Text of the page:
A DrHurd.com reader writes:
In a recent Facebook rant, a friend used the phrase “please fix yourself”’ This is a rich, short statement. Should we be looking to fix ourselves;
adjusting our values, virtues, and morality; our perceived flaws?
Or, does “fixing ourselves” imply we are broken and need fixing?
I prefer to take the approach that I am a work in progress, living the best I can and looking to strengthen my virtues and improve where I can.
Should we even bother to address our weaknesses? Or should we look to cultivate our strengths? Do we really need to fix ourselves? Why is this the prevalent position these days? Are we not good “enough”?
Dr. Hurd replies:
A lot of this goes back to the doctrine of original sin. The idea behind original sin is that man, by nature, is basically flawed, or of a “fallen” nature.
The myth is familiar to most people. Adam and Eve of Biblical lore lived an effortless existence. They lived in a fictitious Garden of Eden, a place where no thought or effort was ever required. It was only when Adam and Eve defied blind allegiance to the word of Authority – God – that they “fell” to the level of having to toil, think, reason and work to attain survival and success.
The parable infiltrates a child’s mind: “You’re basically flawed by nature, and you have to atone for that flaw.” The story goes on to point to reason, and thought—our greatest strength — as our greatest weakness. And we wonder why depression, anxiety and low self-esteem are often the norm of human emotional states?
With such mythology at work in human society, is it any wonder so many of us look to others to toil for us, and so many of us feel that work, thought or effort are somehow beneath us? It’s the subconscious, but entirely logical, consequence of holding the Garden of Eden premise that in a better, ideal world, we would achieve everything automatically and effortlessly.
Not everyone is all that religious, and not everyone knows the origin of this belief. But it’s a widespread belief throughout every sector of our society.
I don’t care whether you’re a fundamentalist Baptist living in a trailer in the middle of Mississippi, or a wealthy, culturally sophisticated and agnostic Obama supporter living in a penthouse in Manhattan. You both agree on one thing: Man is, by nature, flawed and requires correction or fixing. Whether that correction is to happen through the superstition of prayer or the very real (and brutal) hand of government is only secondary to the basic issue.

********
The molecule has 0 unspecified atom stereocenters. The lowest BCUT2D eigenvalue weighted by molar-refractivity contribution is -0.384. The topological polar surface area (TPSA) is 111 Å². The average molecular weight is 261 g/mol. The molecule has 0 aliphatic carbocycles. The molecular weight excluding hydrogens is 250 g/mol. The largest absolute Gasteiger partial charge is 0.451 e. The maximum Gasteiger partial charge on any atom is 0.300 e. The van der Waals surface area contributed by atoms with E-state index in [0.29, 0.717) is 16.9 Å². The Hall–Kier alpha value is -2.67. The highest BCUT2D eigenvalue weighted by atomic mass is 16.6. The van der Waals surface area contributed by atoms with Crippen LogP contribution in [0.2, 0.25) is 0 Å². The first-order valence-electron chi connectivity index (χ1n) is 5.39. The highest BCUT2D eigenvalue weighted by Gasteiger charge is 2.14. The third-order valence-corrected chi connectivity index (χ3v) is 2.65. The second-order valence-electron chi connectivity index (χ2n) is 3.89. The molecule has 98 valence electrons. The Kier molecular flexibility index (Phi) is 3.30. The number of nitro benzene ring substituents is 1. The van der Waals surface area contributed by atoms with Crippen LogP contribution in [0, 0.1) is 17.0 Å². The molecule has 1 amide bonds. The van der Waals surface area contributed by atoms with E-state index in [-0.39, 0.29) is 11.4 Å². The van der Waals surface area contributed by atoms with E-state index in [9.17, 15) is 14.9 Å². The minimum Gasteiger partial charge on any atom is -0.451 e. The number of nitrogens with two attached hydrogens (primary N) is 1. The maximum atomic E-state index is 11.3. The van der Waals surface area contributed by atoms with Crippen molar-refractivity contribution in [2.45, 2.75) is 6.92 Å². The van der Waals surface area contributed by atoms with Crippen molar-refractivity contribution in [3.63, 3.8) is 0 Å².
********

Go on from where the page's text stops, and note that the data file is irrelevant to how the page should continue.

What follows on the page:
Like all widespread beliefs, it has a way of creeping into everyday life, everyday habits and typical, even ordinary comments.
A lot of people feel like their reasoning is not enough to survive and cope in life. They feel that they, personally, are somehow flawed because “all I have is my reasoning and thinking, and that’s not enough.”
Some turn to supernatural or religious beliefs to guide them. But this doesn’t always solve the problem. In fact, based on my experience as a psychotherapist, it usually leads to a sense that, “Others are blessed by God, and have more than their reasoning, but I got left out.”
Because so many people go through life with a vague sense that they’re somehow not adequate, they’re prone to fall into the belief that they should or must somehow “be fixed.”
In a lot of cases, people who would rather not “fix” themselves become obsessed with fixing others. They do this in their personal or family relationships, or (in the case of do-gooder busybodies) transfer this motivation to their town, community, society, nation or even the entire planet.
It all stems from the same basic error that humanity is, by nature, flawed.
What to do? Before getting caught up in what’s actually or allegedly wrong with yourself, it’s better to first focus on what’s right. For example, try this exercise in self-talk:
“I am a human being with the capacity to think. Thinking is all that any human being has. However, human beings have come a long way because of thinking. Look at all the modern conveniences that make life more sustainable and easier. Think of the contrast between today and a primitive village, or the caveman first trying to figure out what the heck sun, rain and fire are. All of this advancement came about because of human reason.”
Human reason is certainly fallible, but in the end it’s always a strength, and it’s responsible for everything good that happens in life. Because you possess this capacity, you have this strength as well.
Once you learn to not see yourself as basically flawed, but instead as full of potential, you’re on your way. It’s at this point, but only at this point, where you can examine your strengths and weaknesses rationally, concretely; making any improvements you find necessary on a case-by-case basis. In this psychological context, you’re fixing specific things rather than trying to fix your basic nature.
As an exercise, I suggest the following: Stop asking yourself, “What’s wrong with me?” When you find yourself thinking or feeling that way, take the time to stop and challenge it. “There’s nothing ever wrong with me. There can, potentially, be an error in my reasoning or thinking. It’s even possible that I exhibit weakness in applying what I know. But all errors and weaknesses are correctable if I stop and think about them.”
This is the sense in which it’s wise and healthy to view yourself as a work in progress.
I advise against the idea of “fixing yourself.” Sometimes people go to a psychotherapist and ask to “be fixed,” or at least to gain help at “fixing myself.”
From the start, that’s a red flag that the “original sin” idea may be operating in a person’s subconscious. And may be an indication of psychological trouble.
There’s never anything wrong with you that can’t be fixed by what’s fundamentally right about you: Your capacity to think, reason and take constructive action based on that thinking.
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